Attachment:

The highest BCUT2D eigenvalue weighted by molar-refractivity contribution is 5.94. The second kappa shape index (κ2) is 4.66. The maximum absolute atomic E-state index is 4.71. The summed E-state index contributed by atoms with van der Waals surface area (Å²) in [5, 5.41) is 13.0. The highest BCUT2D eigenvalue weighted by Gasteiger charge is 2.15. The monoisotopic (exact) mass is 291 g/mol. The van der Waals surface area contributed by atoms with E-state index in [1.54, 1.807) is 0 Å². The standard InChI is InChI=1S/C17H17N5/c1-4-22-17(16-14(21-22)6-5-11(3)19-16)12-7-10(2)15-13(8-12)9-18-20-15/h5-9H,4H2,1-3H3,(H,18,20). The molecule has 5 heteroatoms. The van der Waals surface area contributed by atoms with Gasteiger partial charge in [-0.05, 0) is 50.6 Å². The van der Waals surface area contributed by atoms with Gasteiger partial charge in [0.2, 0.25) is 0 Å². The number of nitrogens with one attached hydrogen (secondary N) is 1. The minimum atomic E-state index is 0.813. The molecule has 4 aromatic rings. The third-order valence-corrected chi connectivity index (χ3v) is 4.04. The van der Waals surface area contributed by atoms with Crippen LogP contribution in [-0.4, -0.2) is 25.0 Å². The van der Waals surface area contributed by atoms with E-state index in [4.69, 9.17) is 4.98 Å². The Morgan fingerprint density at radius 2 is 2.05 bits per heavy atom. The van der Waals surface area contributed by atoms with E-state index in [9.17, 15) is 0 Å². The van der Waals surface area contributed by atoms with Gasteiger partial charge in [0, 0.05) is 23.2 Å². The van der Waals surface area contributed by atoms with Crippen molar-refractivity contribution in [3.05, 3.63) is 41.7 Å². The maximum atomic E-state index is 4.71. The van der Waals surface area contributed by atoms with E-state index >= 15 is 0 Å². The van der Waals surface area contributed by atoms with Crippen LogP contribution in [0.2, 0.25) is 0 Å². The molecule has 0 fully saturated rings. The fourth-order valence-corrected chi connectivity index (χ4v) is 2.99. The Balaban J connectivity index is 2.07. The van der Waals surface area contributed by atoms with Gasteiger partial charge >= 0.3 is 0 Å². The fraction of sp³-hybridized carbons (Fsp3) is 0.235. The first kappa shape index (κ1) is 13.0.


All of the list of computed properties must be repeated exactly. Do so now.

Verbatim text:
The highest BCUT2D eigenvalue weighted by molar-refractivity contribution is 5.94. The second kappa shape index (κ2) is 4.66. The maximum absolute atomic E-state index is 4.71. The summed E-state index contributed by atoms with van der Waals surface area (Å²) in [5, 5.41) is 13.0. The highest BCUT2D eigenvalue weighted by Gasteiger charge is 2.15. The monoisotopic (exact) mass is 291 g/mol. The van der Waals surface area contributed by atoms with E-state index in [1.54, 1.807) is 0 Å². The standard InChI is InChI=1S/C17H17N5/c1-4-22-17(16-14(21-22)6-5-11(3)19-16)12-7-10(2)15-13(8-12)9-18-20-15/h5-9H,4H2,1-3H3,(H,18,20). The molecule has 5 heteroatoms. The van der Waals surface area contributed by atoms with Gasteiger partial charge in [-0.05, 0) is 50.6 Å². The van der Waals surface area contributed by atoms with Gasteiger partial charge in [0.2, 0.25) is 0 Å². The number of nitrogens with one attached hydrogen (secondary N) is 1. The minimum atomic E-state index is 0.813. The molecule has 4 aromatic rings. The third-order valence-corrected chi connectivity index (χ3v) is 4.04. The van der Waals surface area contributed by atoms with Crippen LogP contribution in [-0.4, -0.2) is 25.0 Å². The van der Waals surface area contributed by atoms with E-state index in [4.69, 9.17) is 4.98 Å². The Morgan fingerprint density at radius 2 is 2.05 bits per heavy atom. The van der Waals surface area contributed by atoms with E-state index in [9.17, 15) is 0 Å². The van der Waals surface area contributed by atoms with Gasteiger partial charge in [0, 0.05) is 23.2 Å². The van der Waals surface area contributed by atoms with Crippen molar-refractivity contribution in [3.05, 3.63) is 41.7 Å². The maximum atomic E-state index is 4.71. The van der Waals surface area contributed by atoms with E-state index >= 15 is 0 Å². The van der Waals surface area contributed by atoms with Crippen LogP contribution in [0.2, 0.25) is 0 Å². The molecule has 0 fully saturated rings. The fourth-order valence-corrected chi connectivity index (χ4v) is 2.99. The Balaban J connectivity index is 2.07. The van der Waals surface area contributed by atoms with Gasteiger partial charge >= 0.3 is 0 Å². The fraction of sp³-hybridized carbons (Fsp3) is 0.235. The first kappa shape index (κ1) is 13.0.